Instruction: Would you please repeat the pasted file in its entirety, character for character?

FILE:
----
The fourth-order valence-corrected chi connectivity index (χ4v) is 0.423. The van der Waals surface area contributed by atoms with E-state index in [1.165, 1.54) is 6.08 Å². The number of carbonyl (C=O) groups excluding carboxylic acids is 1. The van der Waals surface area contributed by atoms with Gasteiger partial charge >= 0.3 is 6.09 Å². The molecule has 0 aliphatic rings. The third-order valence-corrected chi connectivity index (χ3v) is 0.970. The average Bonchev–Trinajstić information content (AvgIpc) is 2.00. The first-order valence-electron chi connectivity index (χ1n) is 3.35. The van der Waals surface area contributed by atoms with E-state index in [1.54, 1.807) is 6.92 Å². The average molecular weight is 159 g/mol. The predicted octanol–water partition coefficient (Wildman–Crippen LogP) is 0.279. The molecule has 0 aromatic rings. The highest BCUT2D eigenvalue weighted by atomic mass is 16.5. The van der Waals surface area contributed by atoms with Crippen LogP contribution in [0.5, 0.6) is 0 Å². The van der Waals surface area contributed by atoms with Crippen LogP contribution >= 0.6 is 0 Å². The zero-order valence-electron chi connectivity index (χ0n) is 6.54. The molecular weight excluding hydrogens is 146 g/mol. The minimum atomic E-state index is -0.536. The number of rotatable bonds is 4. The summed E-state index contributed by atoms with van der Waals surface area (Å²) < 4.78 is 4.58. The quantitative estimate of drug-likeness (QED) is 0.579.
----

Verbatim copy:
The fourth-order valence-corrected chi connectivity index (χ4v) is 0.423. The van der Waals surface area contributed by atoms with E-state index in [1.165, 1.54) is 6.08 Å². The number of carbonyl (C=O) groups excluding carboxylic acids is 1. The van der Waals surface area contributed by atoms with Gasteiger partial charge >= 0.3 is 6.09 Å². The molecule has 0 aliphatic rings. The third-order valence-corrected chi connectivity index (χ3v) is 0.970. The average Bonchev–Trinajstić information content (AvgIpc) is 2.00. The first-order valence-electron chi connectivity index (χ1n) is 3.35. The van der Waals surface area contributed by atoms with E-state index in [1.54, 1.807) is 6.92 Å². The average molecular weight is 159 g/mol. The predicted octanol–water partition coefficient (Wildman–Crippen LogP) is 0.279. The molecule has 0 aromatic rings. The highest BCUT2D eigenvalue weighted by atomic mass is 16.5. The van der Waals surface area contributed by atoms with Crippen LogP contribution in [0.5, 0.6) is 0 Å². The van der Waals surface area contributed by atoms with Crippen LogP contribution >= 0.6 is 0 Å². The zero-order valence-electron chi connectivity index (χ0n) is 6.54. The molecular weight excluding hydrogens is 146 g/mol. The minimum atomic E-state index is -0.536. The number of rotatable bonds is 4. The summed E-state index contributed by atoms with van der Waals surface area (Å²) < 4.78 is 4.58. The quantitative estimate of drug-likeness (QED) is 0.579.